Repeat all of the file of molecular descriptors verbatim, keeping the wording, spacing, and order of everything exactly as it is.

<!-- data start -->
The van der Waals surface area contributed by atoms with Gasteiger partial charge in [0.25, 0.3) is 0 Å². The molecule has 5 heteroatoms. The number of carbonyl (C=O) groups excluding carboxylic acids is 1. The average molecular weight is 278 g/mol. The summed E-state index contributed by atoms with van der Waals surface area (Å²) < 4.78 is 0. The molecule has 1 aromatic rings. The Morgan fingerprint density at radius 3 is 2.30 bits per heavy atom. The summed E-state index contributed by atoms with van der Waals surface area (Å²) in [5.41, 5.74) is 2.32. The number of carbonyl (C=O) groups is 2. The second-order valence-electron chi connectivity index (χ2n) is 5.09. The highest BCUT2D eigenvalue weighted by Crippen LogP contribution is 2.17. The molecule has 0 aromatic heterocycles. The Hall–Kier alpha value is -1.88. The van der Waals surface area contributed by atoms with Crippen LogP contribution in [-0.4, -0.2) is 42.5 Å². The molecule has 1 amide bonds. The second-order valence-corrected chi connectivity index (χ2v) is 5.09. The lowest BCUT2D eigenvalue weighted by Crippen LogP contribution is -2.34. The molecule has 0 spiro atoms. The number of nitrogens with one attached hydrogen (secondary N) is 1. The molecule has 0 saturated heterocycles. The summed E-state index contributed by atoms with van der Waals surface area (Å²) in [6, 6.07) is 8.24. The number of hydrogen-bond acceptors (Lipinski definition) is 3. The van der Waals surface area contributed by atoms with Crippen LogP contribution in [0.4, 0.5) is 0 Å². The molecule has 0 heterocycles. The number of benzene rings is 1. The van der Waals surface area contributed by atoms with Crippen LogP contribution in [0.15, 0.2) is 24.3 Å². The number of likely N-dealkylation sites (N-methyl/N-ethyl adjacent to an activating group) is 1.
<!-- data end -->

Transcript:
The van der Waals surface area contributed by atoms with Gasteiger partial charge in [0.25, 0.3) is 0 Å². The molecule has 5 heteroatoms. The number of carbonyl (C=O) groups excluding carboxylic acids is 1. The average molecular weight is 278 g/mol. The summed E-state index contributed by atoms with van der Waals surface area (Å²) < 4.78 is 0. The molecule has 1 aromatic rings. The Morgan fingerprint density at radius 3 is 2.30 bits per heavy atom. The summed E-state index contributed by atoms with van der Waals surface area (Å²) in [5.41, 5.74) is 2.32. The number of carbonyl (C=O) groups is 2. The second-order valence-electron chi connectivity index (χ2n) is 5.09. The highest BCUT2D eigenvalue weighted by Crippen LogP contribution is 2.17. The molecule has 0 aromatic heterocycles. The Hall–Kier alpha value is -1.88. The van der Waals surface area contributed by atoms with Crippen LogP contribution in [-0.4, -0.2) is 42.5 Å². The molecule has 1 amide bonds. The second-order valence-corrected chi connectivity index (χ2v) is 5.09. The lowest BCUT2D eigenvalue weighted by Crippen LogP contribution is -2.34. The molecule has 0 spiro atoms. The number of nitrogens with one attached hydrogen (secondary N) is 1. The molecule has 0 saturated heterocycles. The summed E-state index contributed by atoms with van der Waals surface area (Å²) in [6, 6.07) is 8.24. The number of hydrogen-bond acceptors (Lipinski definition) is 3. The van der Waals surface area contributed by atoms with Crippen LogP contribution in [0.4, 0.5) is 0 Å². The molecule has 0 heterocycles. The number of benzene rings is 1. The van der Waals surface area contributed by atoms with Crippen LogP contribution in [0.15, 0.2) is 24.3 Å². The number of likely N-dealkylation sites (N-methyl/N-ethyl adjacent to an activating group) is 1.